Plaintiff runs afoul of the “sin exceptions.” An employee of a defense contractor developed a gambling addiction. He failed to pay $30,000 in casino debts and was arrested for larceny. He failed to inform the company of the arrest, as required by company policy and government contract. When he finally came clean about the arrest and gambling issue, he was fired for failure to follow the policy. He sued for disability discrimination, claiming that major depression was his disability and gambling was a manifestation of that condition. The ADA contains exclusions for several conditions that Congress viewed as “improper or immoral.” Even if they are serious mental conditions, they are specifically placed outside the ADA’s requirements for reasonable accommodation or other protections. Compulsive gambling is one of these “sin exceptions.” The court rejected the “gambling as a manifestation of depression” plea as an unsubstantiated effort to work around the exception. It dismissed the case. Trammell v. Raytheon Missile Systems (N.D. Ariz., 2010).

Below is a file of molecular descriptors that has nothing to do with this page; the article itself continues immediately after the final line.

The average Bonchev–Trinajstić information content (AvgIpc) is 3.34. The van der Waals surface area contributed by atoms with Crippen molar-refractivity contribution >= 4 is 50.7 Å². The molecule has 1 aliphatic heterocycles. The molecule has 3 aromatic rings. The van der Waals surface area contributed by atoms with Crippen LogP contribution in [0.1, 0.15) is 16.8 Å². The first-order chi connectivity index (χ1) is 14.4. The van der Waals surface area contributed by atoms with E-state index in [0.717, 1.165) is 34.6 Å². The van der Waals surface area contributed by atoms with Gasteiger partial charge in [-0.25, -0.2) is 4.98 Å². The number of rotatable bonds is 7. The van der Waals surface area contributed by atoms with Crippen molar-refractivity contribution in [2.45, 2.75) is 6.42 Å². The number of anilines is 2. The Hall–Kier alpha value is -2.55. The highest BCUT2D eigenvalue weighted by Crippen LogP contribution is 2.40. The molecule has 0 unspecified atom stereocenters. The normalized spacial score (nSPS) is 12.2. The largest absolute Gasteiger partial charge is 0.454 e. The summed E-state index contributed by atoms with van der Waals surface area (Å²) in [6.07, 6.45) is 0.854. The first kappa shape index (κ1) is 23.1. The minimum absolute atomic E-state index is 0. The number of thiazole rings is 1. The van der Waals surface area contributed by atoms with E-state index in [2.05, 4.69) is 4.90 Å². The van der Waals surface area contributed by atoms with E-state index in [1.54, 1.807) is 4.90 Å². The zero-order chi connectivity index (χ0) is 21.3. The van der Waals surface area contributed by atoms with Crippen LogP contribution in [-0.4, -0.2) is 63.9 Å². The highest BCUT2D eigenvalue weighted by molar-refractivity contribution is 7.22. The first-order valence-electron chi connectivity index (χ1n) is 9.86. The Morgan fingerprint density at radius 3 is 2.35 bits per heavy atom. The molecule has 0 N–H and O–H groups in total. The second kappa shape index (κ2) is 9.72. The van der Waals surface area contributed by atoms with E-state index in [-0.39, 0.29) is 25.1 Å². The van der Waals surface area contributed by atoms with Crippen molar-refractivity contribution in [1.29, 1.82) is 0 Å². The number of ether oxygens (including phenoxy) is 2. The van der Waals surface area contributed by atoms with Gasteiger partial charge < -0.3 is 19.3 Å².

Biased discipline is ruled discriminatory. An online charter school could not show valid grounds for firing an employee soon after it learned of her bipolar diagnosis. She was fired for insubordination after several minor rule violations over three weeks. However, the court found the timing of the discharge suspicious, occurring soon after the employer learned of the disability. Further, only two other employees had been discharged and both had a longer series of much more serious infractions and were given a much greater period to correct before being fired. The plaintiff’s unequal treatment in comparison with these others led to a conclusion of discrimination. Lagatta v. Penn. Cyper Charter School (W.D. Pa., 2010).
Bob Gregg, partner in Boardman Law Firm, shares his roundup of diversity-related legal issues. He can be reached at firstname.lastname@example.org.